A Course of Lectures on the Constitutional Jurisprudence of the United States: Delivered Annually in Columbia College, New York

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The Lawbook Exchange, Ltd., 1999 - 545 sider
Duer, William Alexander. A Course of Lectures on the Constitutional Jurisprudence of the United States; Delivered Annually in Columbia College, New York. The Second Edition, Revised, Enlarged, and Adapted to Professional as well as General Use. Boston: Little, Brown & Co., 1856. xxiv, 545 pp. Reprinted 2000 by The Lawbook Exchange, Ltd. LCCN 99-16385. ISBN 1-58477-020-1. Cloth. $95. * Duer [1780-1858], a judge of the New York Supreme Court who served as president of Columbia College from 1829 until his retirement in 1842, presented this course of lectures to seniors at Columbia after his retirement. Originally written as The Outlines of the Constitutional Jurisprudence of the United States and proposed as a textbook to prominent universities, the work gained the attention of James Madison and John Marshall, among others. The work was published under the title Lectures on Constitutional Jurisprudence in 1843, and revised in 1856, this the final authorial edition. "Herein Duer still finds ultimate sovereignty in the people. His statement is that if the people of the United States had never before acquired a common character, they assumed it when they ratified the Constitution in conventions." See Bauer, Commentaries on the Constitution 227, Dictionary of American Biography III:488.

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Side 517 - ... hereafter shall be formed in the said territory: to provide also for the establishment of States, and permanent government therein, and for their admission to a share in the federal councils on an equal footing with the original States, at as early periods as may be consistent with the general interest...
Side 457 - House, they shall not be questioned in any other place. 2. No senator or representative shall, during the time for which he was elected, be appointed to any civil office under the authority of the United States, which shall have been created, or the emoluments whereof shall have been increased during such time ; and no person holding any office under the United States, shall be a member of either House during his continuance in office.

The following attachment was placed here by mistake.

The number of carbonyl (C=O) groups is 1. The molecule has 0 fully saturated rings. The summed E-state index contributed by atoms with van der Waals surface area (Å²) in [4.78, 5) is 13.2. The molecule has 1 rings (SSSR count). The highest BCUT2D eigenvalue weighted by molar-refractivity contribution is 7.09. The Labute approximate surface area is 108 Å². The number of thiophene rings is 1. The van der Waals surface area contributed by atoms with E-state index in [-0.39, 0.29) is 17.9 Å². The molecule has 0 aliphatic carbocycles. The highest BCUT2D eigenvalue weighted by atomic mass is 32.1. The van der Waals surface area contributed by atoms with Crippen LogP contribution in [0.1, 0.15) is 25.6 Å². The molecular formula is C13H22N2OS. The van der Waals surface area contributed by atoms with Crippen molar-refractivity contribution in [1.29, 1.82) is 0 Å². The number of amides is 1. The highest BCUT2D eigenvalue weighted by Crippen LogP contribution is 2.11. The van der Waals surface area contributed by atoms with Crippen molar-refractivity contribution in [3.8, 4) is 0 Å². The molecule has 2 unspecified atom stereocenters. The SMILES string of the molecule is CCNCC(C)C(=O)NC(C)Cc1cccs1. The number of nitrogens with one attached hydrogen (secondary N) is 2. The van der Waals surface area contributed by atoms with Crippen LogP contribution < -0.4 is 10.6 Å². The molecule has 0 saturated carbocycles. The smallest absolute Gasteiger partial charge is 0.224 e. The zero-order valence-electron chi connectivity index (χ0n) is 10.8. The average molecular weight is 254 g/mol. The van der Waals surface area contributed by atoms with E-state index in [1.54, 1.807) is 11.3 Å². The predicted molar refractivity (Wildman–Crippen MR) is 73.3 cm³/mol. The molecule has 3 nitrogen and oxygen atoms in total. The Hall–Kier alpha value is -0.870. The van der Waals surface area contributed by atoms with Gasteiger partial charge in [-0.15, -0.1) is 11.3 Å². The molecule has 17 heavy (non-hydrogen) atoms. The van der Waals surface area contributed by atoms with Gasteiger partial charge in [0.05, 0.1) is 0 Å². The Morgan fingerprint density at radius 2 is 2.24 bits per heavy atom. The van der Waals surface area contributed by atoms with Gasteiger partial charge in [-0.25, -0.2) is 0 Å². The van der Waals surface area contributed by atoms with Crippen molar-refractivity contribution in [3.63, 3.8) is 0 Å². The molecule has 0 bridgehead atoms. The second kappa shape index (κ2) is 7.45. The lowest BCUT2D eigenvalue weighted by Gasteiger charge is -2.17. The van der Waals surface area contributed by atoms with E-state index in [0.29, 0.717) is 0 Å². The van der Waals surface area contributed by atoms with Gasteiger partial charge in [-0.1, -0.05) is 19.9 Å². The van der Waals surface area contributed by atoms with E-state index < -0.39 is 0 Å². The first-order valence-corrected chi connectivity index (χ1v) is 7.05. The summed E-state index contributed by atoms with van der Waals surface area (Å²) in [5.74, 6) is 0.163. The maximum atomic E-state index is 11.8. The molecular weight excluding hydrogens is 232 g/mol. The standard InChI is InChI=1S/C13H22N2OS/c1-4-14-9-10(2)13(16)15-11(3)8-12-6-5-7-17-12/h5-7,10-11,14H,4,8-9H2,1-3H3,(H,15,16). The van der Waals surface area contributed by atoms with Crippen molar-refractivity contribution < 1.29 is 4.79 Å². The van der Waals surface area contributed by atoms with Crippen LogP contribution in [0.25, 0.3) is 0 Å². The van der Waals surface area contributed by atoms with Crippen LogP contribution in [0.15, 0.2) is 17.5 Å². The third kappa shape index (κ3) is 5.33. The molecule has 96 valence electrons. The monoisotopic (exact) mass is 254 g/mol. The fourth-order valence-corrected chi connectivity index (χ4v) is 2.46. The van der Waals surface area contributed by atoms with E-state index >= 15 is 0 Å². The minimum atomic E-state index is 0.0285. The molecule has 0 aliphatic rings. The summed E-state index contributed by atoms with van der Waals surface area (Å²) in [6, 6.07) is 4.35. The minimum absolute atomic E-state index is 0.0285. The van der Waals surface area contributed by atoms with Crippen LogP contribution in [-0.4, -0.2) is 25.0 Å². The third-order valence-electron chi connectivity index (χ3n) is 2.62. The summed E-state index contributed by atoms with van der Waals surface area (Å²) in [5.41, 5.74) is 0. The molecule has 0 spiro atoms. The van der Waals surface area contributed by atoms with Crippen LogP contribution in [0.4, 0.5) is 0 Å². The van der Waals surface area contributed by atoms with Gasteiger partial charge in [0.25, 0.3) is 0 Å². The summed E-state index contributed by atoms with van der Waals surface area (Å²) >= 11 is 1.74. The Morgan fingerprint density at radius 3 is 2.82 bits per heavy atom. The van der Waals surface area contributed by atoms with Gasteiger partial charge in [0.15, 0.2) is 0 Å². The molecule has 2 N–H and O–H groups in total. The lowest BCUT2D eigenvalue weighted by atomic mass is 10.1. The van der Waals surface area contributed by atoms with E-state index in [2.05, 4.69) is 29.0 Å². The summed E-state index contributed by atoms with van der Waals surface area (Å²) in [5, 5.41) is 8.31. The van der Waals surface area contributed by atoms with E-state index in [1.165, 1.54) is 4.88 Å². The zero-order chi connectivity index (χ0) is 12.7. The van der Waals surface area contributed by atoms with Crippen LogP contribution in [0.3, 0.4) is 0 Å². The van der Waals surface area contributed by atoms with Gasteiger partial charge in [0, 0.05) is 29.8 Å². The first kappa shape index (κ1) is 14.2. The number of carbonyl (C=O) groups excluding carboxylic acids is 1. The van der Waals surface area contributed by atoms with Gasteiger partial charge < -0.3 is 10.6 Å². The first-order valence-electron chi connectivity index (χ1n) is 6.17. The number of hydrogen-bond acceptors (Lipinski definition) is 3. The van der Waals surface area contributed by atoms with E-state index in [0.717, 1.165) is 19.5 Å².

Side 460 - ... 2. The privilege of the writ of habeas corpus shall not be suspended, unless when, in cases of rebellion or invasion, the public safety may require it. 3. No bill of attainder or ex post facto law shall be passed. 4. No capitation or other direct tax shall be laid, unless in proportion to the census or enumeration hereinbefore directed to be taken.
Side 457 - Each House shall keep a Journal of its Proceedings, and from time to time publish the same, excepting such Parts as may in their Judgment require Secrecy ; and the Yeas and Nays of the Members of either House on any question shall, at the Desire of one fifth of those Present, be entered on the Journal.
Side 277 - The genius and character of the whole government seem to be, that its action is to be applied to all the external concerns of the nation, and to those internal concerns which affect the states generally ; but not to those which are completely within a particular state, which do not affect other states, and with which it is not necessary to interfere for the purpose of executing some of the general powers of the government.
Side 464 - Supreme Court, and all other officers of the United States, whose appointments are not herein otherwise provided for, and which shall be established by law; but the Congress may by law vest the appointment of such inferior officers as they think proper in the President alone, in the courts of law, or in the heads of departments.
Side 416 - The government of the United States, then, though limited in its powers, is supreme ; and its laws, when made in pursuance of the constitution, form the supreme law of the land, "anything in the constitution or laws of any state to the contrary notwithstanding.
Side 439 - He has refused for a long time, after such dissolutions, to cause others to be elected; whereby the Legislative powers, incapable of Annihilation, have returned to the People at large for their exercise; the State remaining in the mean time exposed to all the dangers of invasion from without, and convulsions within.
Side 457 - Judge of the Elections, Returns and Qualifications of its own Members, and a Majority of each shall constitute a Quorum to do Business ; but a smaller Number may adjourn from day to day, and may be authorized to compel the Attendance of absent Members, in such Manner, and under such Penalties as each House may provide.

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